After a year of development , the Project provides search and browse facilities over 20,000 final decisions in full text, from twenty such Courts and Tribunals. In most cases the decisions go back to the start of the Court or Tribunal. Databases and decisions continue to be added, and the collection kept up-to-date. Interlocutory or interim decisions and procedural matters are generally not included, only the final decision(s) in each matter.
WorldLII also provides an extensive Catalog /Websearch of Court and Tribunal websites from around the world, providing convenient browsing access and some search facilities over extensive information going beyond the final decisions of the Courts and Tribunals, and to the work of commentators on the Courts and Tribunals. Taken together, these facilities make up WorldLII’s International Courts and Tribunals Project.
Legal information institutes (LIIs)

For the information of those not familiar with them, Legal Information Institutes (LIIs) have developed since 1994 in various countries around the world, as free-access, non-profit, Internet providers of public legal information. They are usually but not invariably University-based.
The following LIIs jointly provide the content of the World Legal Information Institute (WorldLII) <> :
• Australasian Legal Information Institute (AustLII) < >
• British & Irish Legal Information Institute (BAILII) < >
• Canadian Legal Information Institute (CanLII) < >
• Hong Kong Legal Information Institute (HKLII) < >
• Pacific Island Legal Information Institute (PacLII) < >
• Southern African Legal Information Institute (SAFLII) < >
• The Legal Information Institute (Cornell) < >
• Droit Francophone They have in November 2004 been joined by the New Zealand Legal Information Institute (NZLII) , and JuriBurkina .
As an access hub for the other LII’s content, WorldLII at present makes searchable over 440 databases of case law, legislation and secondary materials (law reform reports, law journals etc) from 55 countries. WorldLII also contains its own databases, principally those of the decisions of international Courts and Tribunals described in this paper, but also databases from some countries such as Timor-Leste and Cambodia. AustLII provides the technical operation and coordination of WorldLII. The LIIs have adopted The Declaration on Free Access to Law <> as a statement of their objectives and cooperation.
The scope of the ICT Project

Current contents - over 20,000 decisions

To search over the decisions of all international Courts and Tribunals available through WorldLII, a user can go from ‘International Decisions’ on the front page of WorldLII to the ‘International Courts and Tribunals Project’ (ICT Project) page shown below.
As can be seen from the extract shown below, at present the decisions of twenty different International Courts and Tribunals can be searched simultaneously from this page. This is not possible anywhere else on the Internet.

Extract from International Courts & Tribunals Project page on WorldLII
The Project currently includes the 26 databases as listed below , comprising 20 separate Courts and Tribunals (with the three WTO tribunals counted as one), plus two databases of human rights cases from many jurisdictions collected by Interights, and a database of introductions to each Court and Tribunal from PiCT (Project on International Courts and Tribunals).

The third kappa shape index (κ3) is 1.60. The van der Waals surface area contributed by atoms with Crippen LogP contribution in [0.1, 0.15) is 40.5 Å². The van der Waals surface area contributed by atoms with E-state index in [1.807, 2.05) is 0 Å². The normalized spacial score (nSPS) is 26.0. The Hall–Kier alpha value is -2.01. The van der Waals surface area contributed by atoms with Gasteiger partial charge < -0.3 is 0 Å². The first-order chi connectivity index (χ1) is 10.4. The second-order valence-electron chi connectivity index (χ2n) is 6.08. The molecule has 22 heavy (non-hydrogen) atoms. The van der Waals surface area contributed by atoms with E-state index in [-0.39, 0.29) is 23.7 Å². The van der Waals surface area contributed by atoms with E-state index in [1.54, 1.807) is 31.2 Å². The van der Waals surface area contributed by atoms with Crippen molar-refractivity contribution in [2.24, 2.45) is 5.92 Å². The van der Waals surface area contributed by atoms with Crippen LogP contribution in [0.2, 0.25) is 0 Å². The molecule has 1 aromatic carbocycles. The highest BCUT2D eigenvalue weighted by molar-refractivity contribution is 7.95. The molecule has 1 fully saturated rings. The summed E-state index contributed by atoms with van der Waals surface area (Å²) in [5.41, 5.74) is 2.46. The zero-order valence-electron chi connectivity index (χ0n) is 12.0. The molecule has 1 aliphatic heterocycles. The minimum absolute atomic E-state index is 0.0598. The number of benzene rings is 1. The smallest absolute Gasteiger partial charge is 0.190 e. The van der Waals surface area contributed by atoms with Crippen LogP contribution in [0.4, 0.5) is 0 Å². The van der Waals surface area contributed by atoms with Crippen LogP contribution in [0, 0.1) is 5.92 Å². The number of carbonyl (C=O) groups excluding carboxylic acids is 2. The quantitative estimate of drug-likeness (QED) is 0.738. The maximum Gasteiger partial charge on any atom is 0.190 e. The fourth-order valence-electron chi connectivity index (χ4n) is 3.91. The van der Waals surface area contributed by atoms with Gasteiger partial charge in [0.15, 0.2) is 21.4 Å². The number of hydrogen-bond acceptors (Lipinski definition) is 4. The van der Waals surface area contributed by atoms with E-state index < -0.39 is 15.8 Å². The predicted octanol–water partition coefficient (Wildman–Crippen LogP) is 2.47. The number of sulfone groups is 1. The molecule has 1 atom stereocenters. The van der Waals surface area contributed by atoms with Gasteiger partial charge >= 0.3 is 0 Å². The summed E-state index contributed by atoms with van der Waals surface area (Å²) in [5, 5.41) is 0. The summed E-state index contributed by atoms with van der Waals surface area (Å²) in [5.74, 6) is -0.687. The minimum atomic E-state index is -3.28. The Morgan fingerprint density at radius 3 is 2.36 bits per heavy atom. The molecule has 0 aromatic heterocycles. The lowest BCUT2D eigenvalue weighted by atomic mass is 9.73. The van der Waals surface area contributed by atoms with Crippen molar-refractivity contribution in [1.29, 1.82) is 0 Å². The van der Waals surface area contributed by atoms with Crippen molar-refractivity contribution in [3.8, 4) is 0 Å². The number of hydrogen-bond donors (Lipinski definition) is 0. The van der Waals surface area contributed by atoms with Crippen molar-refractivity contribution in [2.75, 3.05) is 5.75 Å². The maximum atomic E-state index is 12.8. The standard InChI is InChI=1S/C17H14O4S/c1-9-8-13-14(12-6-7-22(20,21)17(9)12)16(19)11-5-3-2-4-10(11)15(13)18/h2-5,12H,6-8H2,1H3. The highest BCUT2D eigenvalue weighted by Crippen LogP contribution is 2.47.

The coverage dates listed below shows that for most but not all Courts and Tribunals the coverage extends back to the first decisions available. The total number of decisions included as at November 2004 exceeds 20,000. While this averages over 1,000 decisions per Court or Tribunal, in some cases the numbers are very low (eg ITLOS, NAFTA) but in others comprise quite a few thousands (eg ECHR, ECJ, gTLD domain name decisions).

The list of available databases from the ICT Project, showing check-boxes
PCIJ decisions - images and text

Decisions of the Permanent Court of International Justice (1922-1946) have recently been published on the Internet by the International Court of Justice [6]. These decisions are only provided as PDF images by the ICJ. We have included the PDF images in the ICT Project, so at this stage these decisions are only searchable by the name of the case or WorldLII citation (eg ‘Lotus’ or [1927] PCIJ 3). We are now capturing the text of the decisions by OCR so that the full text can be searched as part of the ICT Project, but the PDF decisions will still be presented in search results. Decisions can be displayed by year or by a full list of titles from ‘Recent Decisions’ [] on the database home page.
Future inclusions

Requests have not yet been made to include the decisions of some Courts and Tribunals such as the EFTA Court and the Inter-American Commission on Human Rights. The Dili special Court in Timor-Leste has agreed to the inclusion of its decisions, We intend to request the Tribunals in Sierre Leone, Cambodia and Iraq, and the International Criminal Court, for permission to republish their decisions once decisions are available. As resources permit, an attempt may be makde to include decisions of other past tribunals (like the PCIJ) such as the Nuremberg and Tokyo tribunals. The only Court or Tribunal which has as yet refused to have its decisions included in the Project is the Court of Arbitration for Sport.
No doubt there are other extant and defunct international Courts and Tribunals whose judgments should be included in the Project. Suggestions are welcome.
Cooperation between LIIs - A decentralised Project

The databases in the Project are located on WorldLII, BAILII and Droit Francophone, illustrating how WorldLII is able to integrate the contents of its collaborating LIIs to create new resources not otherwise available. Other LIIs may be involved in future.